Netherlands: Netherlands Drug Policy May Be Too Hazy for U.S.

Discussion in 'Marijuana News' started by Superjoint, Feb 10, 2001.

  1. (They could actualy learn something from the Dutch policy, SJ)

    By Greg Palkot
    Source: Fox News

    How will President Bush wage his war on drugs, and who will he pick as his Drug Czar? As speculation in Washington continues, proponents of a more lenient approach to drug abuse point to some European countries where soft drugs are not illegal. But the results in the Netherlands, where smoking pot was legalized 25 years ago, are a bit "cloudy."
    And last month, the Belgian government moved to decriminalize the use of marijuana.

    Marijuana and hashish are sold in 1500 "coffee shops" around the Netherlands. Customers are allowed to buy up to 10 joints' worth of marijuana, at a cost of about $25. "Coffee shop" owner Michel Veling says the sale and the use of marijuana has become widely accepted. "It's no problem at all," he told Fox News, "No one even blinks an eye."

    In fact, "de-mystifying" the use of soft drugs, seen in the Netherlands as no more harmful than tobacco, was one of the main goals of the Dutch pot laws.

    The law was aimed at regulating the production and sale of the stuff to keep the crooks away, and ultimately to keep the Dutch away from more dangerous drugs.

    Proponents of the law believe that, by regulating the sale and the growing of cannabis (private citizens are allowed to cultivate a small number of plants at home), criminal elements could be removed from the picture.

    And if dealers are not widely active, the Dutch thinking goes, then exposure of the mainstream Dutch population to drugs will be reduced.

    "By decriminalizing marijuana," Harald Wychgel of the Netherlands Addiction Institute said, "you're in better control of the people who use it."

    But it's not quite as simple as that. Marijuana and hashish-selling coffee houses, according to the critics, are helping to turn the Netherlands into a "supermarket of drugs" for Europe.

    France claims most of the cocaine shipped there comes from the Netherlands. British police say much of their "ecstasy" is bought in the Netherlands. And some say the Dutch are not lenient just about marijuana.

    According to Frans Koopmans of "The Hope," a treatment center in Holland, "It's helped to create a situation where the use of mind-altering substances is a much more normal part of life for a lot of people."

    Still, studies show drug use in the Netherlands is no worse then many other countries, with fewer people jailed and police costs lower. Officials blame the Netherlands' historic role as a trading hub for the smuggling. But they do admit that going soft on pot hasn't solved the hard-drug problem there.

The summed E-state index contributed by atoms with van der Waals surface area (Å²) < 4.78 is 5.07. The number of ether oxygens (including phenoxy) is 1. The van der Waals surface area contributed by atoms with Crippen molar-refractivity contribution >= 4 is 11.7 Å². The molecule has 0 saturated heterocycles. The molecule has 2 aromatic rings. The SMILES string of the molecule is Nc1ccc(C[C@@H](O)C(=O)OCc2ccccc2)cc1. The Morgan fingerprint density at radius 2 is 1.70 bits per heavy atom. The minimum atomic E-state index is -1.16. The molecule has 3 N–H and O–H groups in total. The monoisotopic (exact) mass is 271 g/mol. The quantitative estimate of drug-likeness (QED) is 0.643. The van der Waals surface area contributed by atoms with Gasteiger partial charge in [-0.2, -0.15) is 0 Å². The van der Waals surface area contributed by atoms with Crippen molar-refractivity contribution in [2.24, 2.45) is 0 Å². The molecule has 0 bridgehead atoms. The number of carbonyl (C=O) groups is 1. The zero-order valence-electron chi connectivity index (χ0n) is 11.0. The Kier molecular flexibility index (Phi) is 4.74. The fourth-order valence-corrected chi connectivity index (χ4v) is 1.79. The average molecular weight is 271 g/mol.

"I don't deny there's a problem," Jur Verbeek, the Chief Inspector of the Rotterdam Police told Fox News, "we have a big problem."

    As for applications for the U.S., the Netherlands' situation might be too "special." But the Dutch on both sides of the drug issue fence do say that treating drug abuse as a sickness first and a crime second might be a good... "deal."

    Source: Fox News
    Author: Greg Palkot
    Published: Friday, February 9, 2001
    Copyright: News Digital Media 2000.
  2. It may be that those who wish to use marijuana freely ....need to help control the use of hard drugs. How do others here feel about this ?
  3. I think the responsibility falls in to each users' hands for what he/she chooses to do. All we can really do is inform the people to the best of our ability. It would be hard to take on the task, as a pot smoker, of preaching to anybody about the use of harder drugs.
    Of course, I advocate the legalization of marijuana and hash. But deep down inside, I feel that once we're allowed to take our diapers off and take responsibility for what we do as individuals in the USA, all drugs will be legal, and won't be that big of a problem.
    It's like the remote control as a toddler. Tell the kids not to touch the remote controls, and have several available, and the kid will touch the remote controls. Take away the rule banning remote control touching, and the kids no longer have a fascination with the remote. It's a long shot, but it kinda makes sense. It's kind of like the novelty wearing off.

    Peace [​IMG]
  4. I am an American and am a strong voice for lifting the prohibition on marijuana and hemp here in the U.S.

    However, I am not for the use of "hard" drugs simply because I have researched what they do to your body. I don't believe that the decriminalization of pot will lead to the decriminalization of the "hard" drugs that we need to stay clear of as a whole.

    The "powers that be" will one day understand that hemp is our most powerful resource and that the high that comes from this beautiful plant, Cannabis sativa, is natural and given to us by the most ultimate power there is.
  5. :D I live in Seattle, gateway to British Columbia and I believe legalization will reduce crime. If you can buy a particular substance out of a store, pay your "marijuana tax" and go home and enjoy it, people will be too stoned to go anywhere or do anything and the price would be within reach of everyone. I'm not saying that this would be appealing to everyone, as some "like" heroin and cocaine. However, this would give people the chance to weight "legal" or "illegal" in their own lives and make a choice. I believe legal would win. In addition, I am a former drug counselor and alcohol is abused way more than marijuana. One more point. Most of the people I know who have been caught with marijuana were caught because they were doing something stupid and got searched not because they were at home getting stoned.

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